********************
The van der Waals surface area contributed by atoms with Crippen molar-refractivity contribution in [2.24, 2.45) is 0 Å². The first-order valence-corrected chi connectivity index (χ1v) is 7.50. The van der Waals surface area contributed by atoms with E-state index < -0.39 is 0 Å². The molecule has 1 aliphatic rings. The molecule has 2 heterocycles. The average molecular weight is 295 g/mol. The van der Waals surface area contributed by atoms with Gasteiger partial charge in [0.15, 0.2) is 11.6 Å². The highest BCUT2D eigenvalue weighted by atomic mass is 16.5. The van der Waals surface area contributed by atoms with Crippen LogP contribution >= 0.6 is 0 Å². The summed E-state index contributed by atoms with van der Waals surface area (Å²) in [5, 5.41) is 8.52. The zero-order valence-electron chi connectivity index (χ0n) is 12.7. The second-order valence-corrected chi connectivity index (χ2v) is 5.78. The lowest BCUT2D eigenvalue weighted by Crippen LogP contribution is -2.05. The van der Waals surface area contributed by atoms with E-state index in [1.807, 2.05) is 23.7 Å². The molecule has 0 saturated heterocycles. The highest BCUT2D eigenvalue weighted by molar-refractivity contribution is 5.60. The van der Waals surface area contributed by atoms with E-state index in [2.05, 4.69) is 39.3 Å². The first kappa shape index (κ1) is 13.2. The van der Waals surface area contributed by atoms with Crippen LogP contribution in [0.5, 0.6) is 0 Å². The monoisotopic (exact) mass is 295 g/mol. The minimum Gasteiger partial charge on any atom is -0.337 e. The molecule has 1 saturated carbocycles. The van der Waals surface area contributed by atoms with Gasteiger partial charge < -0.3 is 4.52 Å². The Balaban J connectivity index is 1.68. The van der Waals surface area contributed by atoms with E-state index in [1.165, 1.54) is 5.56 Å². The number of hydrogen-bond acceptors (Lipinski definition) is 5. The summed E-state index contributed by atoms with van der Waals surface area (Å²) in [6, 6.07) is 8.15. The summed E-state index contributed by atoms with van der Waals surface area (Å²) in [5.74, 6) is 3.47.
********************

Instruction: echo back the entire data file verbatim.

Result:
The van der Waals surface area contributed by atoms with Crippen molar-refractivity contribution in [2.24, 2.45) is 0 Å². The first-order valence-corrected chi connectivity index (χ1v) is 7.50. The van der Waals surface area contributed by atoms with E-state index < -0.39 is 0 Å². The molecule has 1 aliphatic rings. The molecule has 2 heterocycles. The average molecular weight is 295 g/mol. The van der Waals surface area contributed by atoms with Gasteiger partial charge in [0.15, 0.2) is 11.6 Å². The highest BCUT2D eigenvalue weighted by atomic mass is 16.5. The van der Waals surface area contributed by atoms with Crippen LogP contribution >= 0.6 is 0 Å². The summed E-state index contributed by atoms with van der Waals surface area (Å²) in [5, 5.41) is 8.52. The zero-order valence-electron chi connectivity index (χ0n) is 12.7. The second-order valence-corrected chi connectivity index (χ2v) is 5.78. The lowest BCUT2D eigenvalue weighted by Crippen LogP contribution is -2.05. The van der Waals surface area contributed by atoms with E-state index in [1.807, 2.05) is 23.7 Å². The molecule has 0 saturated heterocycles. The highest BCUT2D eigenvalue weighted by molar-refractivity contribution is 5.60. The van der Waals surface area contributed by atoms with E-state index in [2.05, 4.69) is 39.3 Å². The first kappa shape index (κ1) is 13.2. The van der Waals surface area contributed by atoms with Crippen LogP contribution in [0.5, 0.6) is 0 Å². The monoisotopic (exact) mass is 295 g/mol. The minimum Gasteiger partial charge on any atom is -0.337 e. The molecule has 1 saturated carbocycles. The van der Waals surface area contributed by atoms with Gasteiger partial charge < -0.3 is 4.52 Å². The Balaban J connectivity index is 1.68. The van der Waals surface area contributed by atoms with E-state index in [1.165, 1.54) is 5.56 Å². The number of hydrogen-bond acceptors (Lipinski definition) is 5. The summed E-state index contributed by atoms with van der Waals surface area (Å²) in [6, 6.07) is 8.15. The summed E-state index contributed by atoms with van der Waals surface area (Å²) in [5.74, 6) is 3.47.